This year, the world clearly belongs to Nas. Everyone else is just living in it.
Nasir Jones–better known by his stage name Nas–is consistently ranked among the top rappers of all time. He’s been spitting bricks about social justice for minorities and growing up in the Queensbridge housing projects since he dropped his 1994 Illmatic, an essential hip-hop classic. Since then seven of his records have been certified platinum–he is an undisputed master, an urban poet laureate.
Even Harvard University can’t deny his profound impact on culture.
In 2013, Nas forged a partnership with the Ivy League School, thus establishing the Nasir Jones Hip Hop Fellowship with the broad intention of funding scholars and artists who demonstrate exceptional creative ability in the arts, in connection with Hip Hop. Now I know what your thinking–Harvard?! But hip-hop is less than 50 years old, has introduced sampling to the general collective conscious, and has been a key factor in not only enabling people of all backgrounds to think critically about society, but also acting as a tool for minorities to offer a strong sense of community and an expression of life through the eyes of the silenced. The Hip Hop Archive & Research Institute and the W. E. B. Du Bois Research Institute will utilize the fellowship to bring in hip hop talent, fund projects, and allow the next generation of underprivileged poets to reach the pinnacle of academic achievement. It doesn’t stop there. In addition to helping pave the way for the next generation of hip-hop talent, Nas also wants to shake up the white and male-dominated tech sphere.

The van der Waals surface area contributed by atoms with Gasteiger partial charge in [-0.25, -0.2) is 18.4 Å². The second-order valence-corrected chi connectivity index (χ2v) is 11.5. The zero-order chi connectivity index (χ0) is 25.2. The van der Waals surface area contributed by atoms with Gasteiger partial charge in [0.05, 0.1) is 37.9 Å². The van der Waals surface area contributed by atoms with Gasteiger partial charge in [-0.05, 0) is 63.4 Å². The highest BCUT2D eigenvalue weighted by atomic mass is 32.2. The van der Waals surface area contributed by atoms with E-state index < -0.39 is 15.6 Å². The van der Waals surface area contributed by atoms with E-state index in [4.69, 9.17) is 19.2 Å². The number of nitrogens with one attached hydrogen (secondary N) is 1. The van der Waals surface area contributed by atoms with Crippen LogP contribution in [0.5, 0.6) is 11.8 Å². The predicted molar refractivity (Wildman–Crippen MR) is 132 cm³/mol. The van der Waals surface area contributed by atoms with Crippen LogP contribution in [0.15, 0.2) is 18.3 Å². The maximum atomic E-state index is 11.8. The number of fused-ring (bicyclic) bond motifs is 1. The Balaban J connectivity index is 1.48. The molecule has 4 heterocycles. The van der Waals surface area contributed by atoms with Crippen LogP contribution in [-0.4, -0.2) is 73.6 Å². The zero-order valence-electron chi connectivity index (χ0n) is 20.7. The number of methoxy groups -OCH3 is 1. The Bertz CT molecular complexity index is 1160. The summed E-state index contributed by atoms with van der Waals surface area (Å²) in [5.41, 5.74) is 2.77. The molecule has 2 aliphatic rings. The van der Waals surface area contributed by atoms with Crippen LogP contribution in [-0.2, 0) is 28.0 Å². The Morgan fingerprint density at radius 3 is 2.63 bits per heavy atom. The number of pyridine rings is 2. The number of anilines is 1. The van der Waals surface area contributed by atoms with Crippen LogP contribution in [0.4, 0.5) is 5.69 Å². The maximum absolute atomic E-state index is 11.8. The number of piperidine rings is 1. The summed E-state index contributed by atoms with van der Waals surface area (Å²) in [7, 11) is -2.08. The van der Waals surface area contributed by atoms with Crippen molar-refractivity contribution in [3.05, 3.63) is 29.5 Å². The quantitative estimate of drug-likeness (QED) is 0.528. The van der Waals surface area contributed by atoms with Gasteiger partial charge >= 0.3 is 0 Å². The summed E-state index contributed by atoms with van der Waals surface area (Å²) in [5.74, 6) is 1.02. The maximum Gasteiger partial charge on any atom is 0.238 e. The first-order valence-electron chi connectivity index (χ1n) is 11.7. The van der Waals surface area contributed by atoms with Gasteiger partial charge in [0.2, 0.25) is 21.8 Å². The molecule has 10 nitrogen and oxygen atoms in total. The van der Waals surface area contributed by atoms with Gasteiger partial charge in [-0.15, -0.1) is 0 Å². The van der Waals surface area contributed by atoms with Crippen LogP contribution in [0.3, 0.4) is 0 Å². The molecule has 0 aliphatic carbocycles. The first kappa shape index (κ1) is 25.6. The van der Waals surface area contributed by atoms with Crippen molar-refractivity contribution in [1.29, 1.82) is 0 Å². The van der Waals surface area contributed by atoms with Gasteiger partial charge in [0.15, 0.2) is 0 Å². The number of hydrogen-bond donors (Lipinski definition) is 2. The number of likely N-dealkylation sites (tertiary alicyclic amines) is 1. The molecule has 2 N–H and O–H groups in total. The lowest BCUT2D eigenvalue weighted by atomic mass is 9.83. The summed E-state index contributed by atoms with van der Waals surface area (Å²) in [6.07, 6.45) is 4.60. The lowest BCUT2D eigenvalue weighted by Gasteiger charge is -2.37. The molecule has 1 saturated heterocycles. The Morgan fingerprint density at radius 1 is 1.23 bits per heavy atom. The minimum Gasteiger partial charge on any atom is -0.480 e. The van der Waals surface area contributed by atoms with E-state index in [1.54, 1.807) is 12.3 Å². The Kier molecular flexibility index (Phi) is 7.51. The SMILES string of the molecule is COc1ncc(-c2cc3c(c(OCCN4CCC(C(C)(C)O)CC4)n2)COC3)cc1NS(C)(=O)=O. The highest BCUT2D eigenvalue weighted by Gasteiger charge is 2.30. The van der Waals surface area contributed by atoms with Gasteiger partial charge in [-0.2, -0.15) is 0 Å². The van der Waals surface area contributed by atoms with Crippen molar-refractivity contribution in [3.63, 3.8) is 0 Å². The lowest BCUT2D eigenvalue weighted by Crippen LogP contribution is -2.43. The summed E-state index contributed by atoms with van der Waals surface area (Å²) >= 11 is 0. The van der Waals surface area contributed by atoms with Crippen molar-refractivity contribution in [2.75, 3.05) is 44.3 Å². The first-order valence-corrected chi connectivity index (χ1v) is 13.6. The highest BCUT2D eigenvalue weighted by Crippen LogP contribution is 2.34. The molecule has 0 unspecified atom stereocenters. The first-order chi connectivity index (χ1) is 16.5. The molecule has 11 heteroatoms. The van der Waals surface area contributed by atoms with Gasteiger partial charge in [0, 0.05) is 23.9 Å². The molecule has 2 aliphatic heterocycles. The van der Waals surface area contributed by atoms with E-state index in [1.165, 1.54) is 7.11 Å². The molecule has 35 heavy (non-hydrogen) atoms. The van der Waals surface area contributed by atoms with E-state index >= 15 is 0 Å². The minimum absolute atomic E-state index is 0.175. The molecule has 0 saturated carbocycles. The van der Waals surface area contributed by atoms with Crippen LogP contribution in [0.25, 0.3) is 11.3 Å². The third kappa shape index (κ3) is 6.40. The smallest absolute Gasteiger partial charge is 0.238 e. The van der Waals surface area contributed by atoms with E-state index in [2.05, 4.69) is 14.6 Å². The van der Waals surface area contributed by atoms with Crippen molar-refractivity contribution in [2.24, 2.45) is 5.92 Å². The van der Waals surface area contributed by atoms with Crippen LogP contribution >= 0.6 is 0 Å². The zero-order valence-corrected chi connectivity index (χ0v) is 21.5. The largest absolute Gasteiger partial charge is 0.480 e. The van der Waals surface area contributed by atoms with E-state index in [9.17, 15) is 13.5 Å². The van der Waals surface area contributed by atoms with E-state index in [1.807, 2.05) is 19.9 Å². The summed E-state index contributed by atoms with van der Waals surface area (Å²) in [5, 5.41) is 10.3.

Nas isn’t alone in his assertion that Silicon Vally doesn’t have a diverse enough workplace–especially when you factor in that California is also one of the most diverse states in the country. Even Google admitted they needed to work on diversity when they released this report a few years ago. Then in 2014, the Internet services giant, along with Nas and software mainstay Microsoft, began collaboratively funding an initiative by The General Assembly (GA). The New York-based vocational program specializes in providing scholarships to underrepresented African Americans, Latinos and women that want to persuit a career in software engineering and web design. Pretty cool stuff Nas.
If you’re still unimpressed, Nas isn’t done giving back quite yet either. Nas will be hosting a free music festival for you New Yorkers this summer! In collaboration with his own Mass Appeal Magazine, Live At The BBQ will feature Ty Dolla $ign, DJ Shadow, Danny Brown, and Machine Gun Kelly.